I recall that years back I defended the Church of Christ when it was attacked as a cult.  But maybe I was too hasty.  Emmanuel certainly wishes to exert the same kind of mind control one finds in a cult.  And evidently has ‘deep pockets’ (perhaps it’s the Koch Brothers looking for a new hobby horse to ride since their Romney steed fell to pasture) willing to underwrite its disturbingly manipulative ways, just like a cult.

Bob has more. Give it a look.

P. Kyle McCarter’s Letter In Support of Chris Rollston

From his personal web-page

Public Letter re: Chris Rollston


Emmanuel Christian Seminary wants to fire Chris Rollston.  This is not news.  It’s already known to readers of this list and other public and semi-public forums.  Still, it seems to me to be a matter of such gravity, and now urgency, that I should call attention to it yet again.  My hope is that colleagues who share my concern will find time to send messages expressing their points of view to relevant addresses at Emmanuel — but more on that below.  First let me describe the situation more precisely and then explain why it’s especially important to me.

To be precise, administrators and others at Emmanuel Christian Seminary have been working hard since at least September to sever the contractual relationship between their institution and Christopher A. Rollston, The Toyozo W. Nakarai Professor of Old Testament and Semitic Studies.  They want to revoke his tenure, and remove the protections it gives to his academic freedom; they want to terminate his teaching privileges, and prevent him from sharing his knowledge and ideas with Emmanuel students; and they want to discontinue his salary, and require him to find another way to support his family.  The reasons these members of the Emmanuel leadership have decided to take such drastic action are complex.  I think I understand most or all of the issues,  but I’m not directly involved, my information is second hand, and I don’t think it would be useful or fair to Emmanuel or to Chris for me to give a detailed account of my understanding of the things that have been said and done.  What is clear, though, is that the Emmanuel officials who want Chris Rollston ousted have serious religious objections to the things he says about the Bible and to the way he teaches it.

Before commenting further on the last point, let me be candid about my own interest in this case.  I place the highest possible value on intellectual freedom, and I hope I would respond strongly to any situation where I thought I saw it being threatened or abused.  Here, though, I also have a clear personal interest and no wish to conceal it.  First, I consider Chris a close friend, and I hope he thinks of me the same way.  Second, I hold him in high esteem as a colleague who is doing increasingly important work in scholarly areas of special interest to me.  Surpassing even these things in influencing my perspective on Chris’s current predicament, though, is the fact that he was my student, my Doktorsohn.  These days, in light of what he has achieved as a scholar, I feel very good about how well I taught him Hebrew paleography, but I worry that I fell short of my responsibility to counsel him about how small-minded and mean-spirited the Academy can be at its worst.  I’m saddened and outraged by what I see happening at Emmanuel, and when I think of the ordeal Chris is going through, I’m agonized and enraged.  So I can’t represent myself as only a principled senior academic who is affronted when he sees an institution misbehaving — with me this is much more personal than that.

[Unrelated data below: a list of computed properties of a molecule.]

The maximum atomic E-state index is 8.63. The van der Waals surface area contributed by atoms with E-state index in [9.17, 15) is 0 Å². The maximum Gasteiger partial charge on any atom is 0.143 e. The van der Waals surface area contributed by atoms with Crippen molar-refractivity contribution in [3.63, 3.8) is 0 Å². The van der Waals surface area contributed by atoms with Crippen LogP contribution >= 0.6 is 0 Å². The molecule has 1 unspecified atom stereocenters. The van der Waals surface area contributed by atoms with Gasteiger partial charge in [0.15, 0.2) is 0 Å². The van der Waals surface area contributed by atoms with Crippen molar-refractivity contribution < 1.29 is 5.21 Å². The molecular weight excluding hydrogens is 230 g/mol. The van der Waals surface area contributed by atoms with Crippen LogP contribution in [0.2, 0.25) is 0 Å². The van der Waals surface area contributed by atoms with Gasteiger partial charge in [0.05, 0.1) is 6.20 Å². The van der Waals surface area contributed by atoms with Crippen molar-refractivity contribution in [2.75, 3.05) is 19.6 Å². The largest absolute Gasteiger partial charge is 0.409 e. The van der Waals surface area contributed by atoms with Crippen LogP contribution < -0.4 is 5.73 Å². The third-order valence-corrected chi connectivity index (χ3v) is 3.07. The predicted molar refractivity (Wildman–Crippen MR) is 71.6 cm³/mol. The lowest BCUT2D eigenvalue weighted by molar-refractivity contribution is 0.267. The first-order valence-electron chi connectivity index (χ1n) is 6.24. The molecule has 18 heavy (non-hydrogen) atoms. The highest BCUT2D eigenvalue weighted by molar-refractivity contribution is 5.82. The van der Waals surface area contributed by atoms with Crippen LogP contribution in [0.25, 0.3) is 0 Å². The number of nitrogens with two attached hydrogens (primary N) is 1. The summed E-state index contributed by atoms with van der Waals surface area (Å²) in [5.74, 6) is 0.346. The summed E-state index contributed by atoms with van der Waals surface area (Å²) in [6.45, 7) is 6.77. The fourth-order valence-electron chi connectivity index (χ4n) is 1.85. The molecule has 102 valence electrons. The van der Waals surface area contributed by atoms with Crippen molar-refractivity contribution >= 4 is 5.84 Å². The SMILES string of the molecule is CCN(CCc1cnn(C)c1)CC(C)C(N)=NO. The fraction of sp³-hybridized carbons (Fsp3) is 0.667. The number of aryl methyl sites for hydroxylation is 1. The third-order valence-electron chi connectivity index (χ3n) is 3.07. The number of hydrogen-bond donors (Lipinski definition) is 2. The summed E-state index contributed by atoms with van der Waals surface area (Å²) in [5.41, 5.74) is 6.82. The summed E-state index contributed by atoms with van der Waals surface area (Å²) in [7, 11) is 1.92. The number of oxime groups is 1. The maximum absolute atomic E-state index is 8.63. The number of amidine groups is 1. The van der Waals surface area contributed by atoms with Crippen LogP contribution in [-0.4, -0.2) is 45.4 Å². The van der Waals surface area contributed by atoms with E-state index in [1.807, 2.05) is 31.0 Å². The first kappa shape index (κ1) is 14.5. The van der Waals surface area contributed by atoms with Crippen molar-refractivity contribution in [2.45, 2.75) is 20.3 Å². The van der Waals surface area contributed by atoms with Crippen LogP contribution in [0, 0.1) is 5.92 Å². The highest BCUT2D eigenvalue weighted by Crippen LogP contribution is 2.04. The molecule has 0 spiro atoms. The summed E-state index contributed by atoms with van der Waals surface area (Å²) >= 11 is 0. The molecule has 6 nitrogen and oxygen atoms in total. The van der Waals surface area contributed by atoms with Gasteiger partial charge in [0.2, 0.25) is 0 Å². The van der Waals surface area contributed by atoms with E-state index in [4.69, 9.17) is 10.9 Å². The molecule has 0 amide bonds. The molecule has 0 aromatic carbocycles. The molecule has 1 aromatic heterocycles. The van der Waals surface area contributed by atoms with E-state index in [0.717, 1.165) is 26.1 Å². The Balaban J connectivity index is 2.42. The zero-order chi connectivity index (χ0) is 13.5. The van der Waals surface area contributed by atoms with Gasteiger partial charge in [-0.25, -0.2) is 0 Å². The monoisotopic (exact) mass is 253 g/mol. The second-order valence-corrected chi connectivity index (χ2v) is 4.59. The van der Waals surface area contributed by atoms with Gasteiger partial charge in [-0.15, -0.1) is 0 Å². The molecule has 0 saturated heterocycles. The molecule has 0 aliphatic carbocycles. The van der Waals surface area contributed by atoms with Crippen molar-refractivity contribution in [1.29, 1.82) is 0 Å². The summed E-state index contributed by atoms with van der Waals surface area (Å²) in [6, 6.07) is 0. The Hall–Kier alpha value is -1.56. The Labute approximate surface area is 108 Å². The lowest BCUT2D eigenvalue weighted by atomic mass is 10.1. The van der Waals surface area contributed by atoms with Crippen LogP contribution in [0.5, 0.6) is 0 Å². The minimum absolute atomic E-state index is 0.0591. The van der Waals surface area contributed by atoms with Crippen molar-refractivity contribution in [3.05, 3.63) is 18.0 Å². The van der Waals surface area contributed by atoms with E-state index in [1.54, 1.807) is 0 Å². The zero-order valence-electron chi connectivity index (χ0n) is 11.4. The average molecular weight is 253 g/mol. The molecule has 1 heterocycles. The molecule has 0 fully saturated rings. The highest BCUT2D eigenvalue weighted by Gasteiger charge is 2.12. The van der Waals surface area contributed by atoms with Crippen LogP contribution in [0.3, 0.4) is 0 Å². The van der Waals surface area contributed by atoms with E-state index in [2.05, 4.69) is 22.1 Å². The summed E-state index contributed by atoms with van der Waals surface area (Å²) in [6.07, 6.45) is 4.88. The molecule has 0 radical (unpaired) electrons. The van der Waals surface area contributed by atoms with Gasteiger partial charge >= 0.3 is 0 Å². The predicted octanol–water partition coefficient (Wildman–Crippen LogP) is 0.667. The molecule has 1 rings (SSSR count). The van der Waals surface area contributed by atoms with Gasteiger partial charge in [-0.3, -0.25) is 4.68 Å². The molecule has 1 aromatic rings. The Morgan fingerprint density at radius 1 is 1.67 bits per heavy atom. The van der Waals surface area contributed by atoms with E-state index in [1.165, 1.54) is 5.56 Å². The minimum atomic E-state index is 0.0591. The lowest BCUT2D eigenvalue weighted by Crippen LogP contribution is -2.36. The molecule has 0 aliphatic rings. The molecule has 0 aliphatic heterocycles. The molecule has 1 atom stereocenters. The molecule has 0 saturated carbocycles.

Now, returning to the earlier point, I’ve suggested that Emmanuel officials object to Chris’s views on the Bible.  To be more clear, Chris’s thinking seems to be regarded as too progressive for some who are in decision-making positions at Emmanuel.  This seems strange to me.  The foundations of Chris’s biblical training were acquired at Emmanuel itself (then called Emmanuel School of Religion) when he was a master’s student there working under fine Old Testament scholars like Robert Evans (now at General Theological Seminary in New York).  After receiving his M.A.R. from Emmanuel, Chris came to Johns Hopkins as a Near Eastern Studies doctoral student.  We found him already well prepared in historical-critical scholarship and entirely comfortable with its application to the Hebrew Bible.  Perhaps some will suspect that while Chris was doing his Ph.D. work we introduced ideas into his thinking that would be objectionable to Emmanuel, but that suspicion seems contradicted by the fact that as soon as Chris finished his work with us, Emmanuel hired him as a member of its Bible faculty.  That was more than a decade ago, and Chris’s biblical scholarship must have been deemed acceptable to Emmanuel when they hired him then.  In fact, it seems safe to say that it was still fully acceptable at least as recently as the spring of 2006, because that was when Emmanuel promoted Chris to the rank of Professor and awarded him tenure.